Despite the extensive consideration the notion of informed consent has heralded in recent decades, the unique considerations pertaining to the giving of informed consent by and on behalf of Indigenous Australians have not been comprehensively explored; to the contrary, these issues have been scarcely considered in the literature to date. This deficit is concerning, given that a fundamental premise of the doctrine of informed consent is that of individual autonomy, which, while privileged as a core value of non-Indigenous Australian culture, is displaced in Indigenous cultures by the honouring of the family unit and community group, rather than the individual, as being at the core of important decision-making processes relating to the person.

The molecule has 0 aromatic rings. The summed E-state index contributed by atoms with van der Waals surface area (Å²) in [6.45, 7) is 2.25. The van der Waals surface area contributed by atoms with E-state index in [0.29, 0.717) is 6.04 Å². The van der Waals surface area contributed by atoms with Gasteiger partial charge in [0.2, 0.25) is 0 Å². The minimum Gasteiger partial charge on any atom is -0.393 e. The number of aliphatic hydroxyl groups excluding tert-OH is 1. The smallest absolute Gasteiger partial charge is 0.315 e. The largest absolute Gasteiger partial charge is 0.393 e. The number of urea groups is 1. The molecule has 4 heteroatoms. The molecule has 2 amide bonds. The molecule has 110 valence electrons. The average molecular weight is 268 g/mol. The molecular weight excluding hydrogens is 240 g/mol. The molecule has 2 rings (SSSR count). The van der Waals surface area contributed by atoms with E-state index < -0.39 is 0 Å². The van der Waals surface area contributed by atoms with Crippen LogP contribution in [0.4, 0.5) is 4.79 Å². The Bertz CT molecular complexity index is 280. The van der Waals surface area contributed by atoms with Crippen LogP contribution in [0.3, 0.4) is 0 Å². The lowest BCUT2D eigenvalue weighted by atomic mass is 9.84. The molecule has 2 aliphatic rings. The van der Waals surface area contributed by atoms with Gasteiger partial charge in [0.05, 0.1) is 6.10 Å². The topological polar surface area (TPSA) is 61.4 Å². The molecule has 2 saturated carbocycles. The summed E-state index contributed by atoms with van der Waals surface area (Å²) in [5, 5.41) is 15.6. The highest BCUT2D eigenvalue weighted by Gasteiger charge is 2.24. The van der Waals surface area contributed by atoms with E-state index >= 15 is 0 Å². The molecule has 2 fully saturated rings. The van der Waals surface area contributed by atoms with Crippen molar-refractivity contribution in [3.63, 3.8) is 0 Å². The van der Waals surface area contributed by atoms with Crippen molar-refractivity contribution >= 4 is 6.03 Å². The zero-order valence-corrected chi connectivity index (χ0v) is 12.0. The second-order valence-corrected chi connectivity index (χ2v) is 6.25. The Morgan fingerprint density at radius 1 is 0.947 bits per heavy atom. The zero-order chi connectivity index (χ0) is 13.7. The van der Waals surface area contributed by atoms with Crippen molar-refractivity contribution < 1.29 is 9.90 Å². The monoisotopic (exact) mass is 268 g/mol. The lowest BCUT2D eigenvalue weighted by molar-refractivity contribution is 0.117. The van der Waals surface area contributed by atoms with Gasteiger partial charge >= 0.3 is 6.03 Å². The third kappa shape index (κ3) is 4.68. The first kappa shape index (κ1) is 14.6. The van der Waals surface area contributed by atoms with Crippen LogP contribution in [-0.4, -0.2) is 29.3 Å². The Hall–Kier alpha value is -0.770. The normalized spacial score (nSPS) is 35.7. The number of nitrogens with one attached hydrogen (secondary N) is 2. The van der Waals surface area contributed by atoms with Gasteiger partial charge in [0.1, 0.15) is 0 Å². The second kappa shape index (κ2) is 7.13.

To address the hiatus in the bioethical literature on issues relating to informed consent for Aboriginal peoples, the following article provides findings from a two-year research project, funded by Australia’s National Health and Medical Research Council (NHMRC), conducted in the Northern Territory. The findings, situated in the context of the literature on cultural safety, highlight the difference between the Aboriginal and biomedical perspectives on informed consent.